A new iPhone and Android app called “Color” was just unveiled after receiving $41 million in funding. This photo app could change the way people take and share mobile photos, and is similar to real-time chat service Yobongo where users within the immediate vicinity of one another can automatically find and connect with other users. There is no explicit “friending” or following system – instead, users have public access to any photos taken around them at any given time. Founder Bill Nguyen is calling this an “elastic network” and believes the app will change the way people perceive photo-sharing.
The sharing system makes all photos public all the time and social connections are established depending on two factors. The first is who a user is physically around at any instant and the other is based on the frequency with which users spend time with one another (i.e. friends and family, most likely). Any mobile photos appear in an instant stream of photos and any potential contacts appear in thumbnails in order of the strength of connection with that user.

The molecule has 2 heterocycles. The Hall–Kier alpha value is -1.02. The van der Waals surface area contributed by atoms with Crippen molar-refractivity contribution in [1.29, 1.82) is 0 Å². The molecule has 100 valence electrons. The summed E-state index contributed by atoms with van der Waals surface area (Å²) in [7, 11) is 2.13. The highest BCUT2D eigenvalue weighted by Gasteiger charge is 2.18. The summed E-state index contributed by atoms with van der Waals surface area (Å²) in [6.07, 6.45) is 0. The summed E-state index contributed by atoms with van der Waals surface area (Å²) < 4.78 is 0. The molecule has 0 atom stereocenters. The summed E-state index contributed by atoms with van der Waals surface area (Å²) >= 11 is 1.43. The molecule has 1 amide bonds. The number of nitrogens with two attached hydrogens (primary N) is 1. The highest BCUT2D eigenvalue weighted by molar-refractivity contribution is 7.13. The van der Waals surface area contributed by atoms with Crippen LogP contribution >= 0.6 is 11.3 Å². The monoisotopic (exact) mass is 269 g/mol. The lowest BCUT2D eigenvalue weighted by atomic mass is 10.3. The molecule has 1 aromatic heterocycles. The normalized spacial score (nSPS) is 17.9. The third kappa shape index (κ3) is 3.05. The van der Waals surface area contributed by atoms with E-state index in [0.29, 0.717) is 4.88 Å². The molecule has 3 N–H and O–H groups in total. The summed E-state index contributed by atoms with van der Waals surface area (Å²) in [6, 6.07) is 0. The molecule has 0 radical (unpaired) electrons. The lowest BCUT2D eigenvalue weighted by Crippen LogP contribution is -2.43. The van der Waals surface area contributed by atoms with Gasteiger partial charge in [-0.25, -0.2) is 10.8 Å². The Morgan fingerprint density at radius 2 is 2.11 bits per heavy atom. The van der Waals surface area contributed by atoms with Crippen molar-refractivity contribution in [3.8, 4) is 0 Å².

While Color promises to ban inappropriate content and “requires real-life etiquette and accountability for all actions,” this is still an app that parents should definitely know about. The technology behind Color is very futuristic – in addition to using GPS to determine what users are within a small vicinity of one another, it can also sample audio and light from each participating phone to better determine the proximity of users (kind of like sonar technology according to Nguyen). Parents should be wary of any tracking system like this and while users can block other users, the idea behind the app is an increased sense of community and sharing so the blocking features may not be popularly employed. While Color really could make mobile photo sharing a whole new experience, kids risk not only oversharing themselves but also a lack of privacy and the potential to see photos that may not be age-appropriate. As with any sharing app or online feature, parents should talk to their kids about what they post online – whether through a social networking profile or smartphone apps like this one.
Would you let your kids use a sharing application like this? How do you feel about the “sonar”-type technology?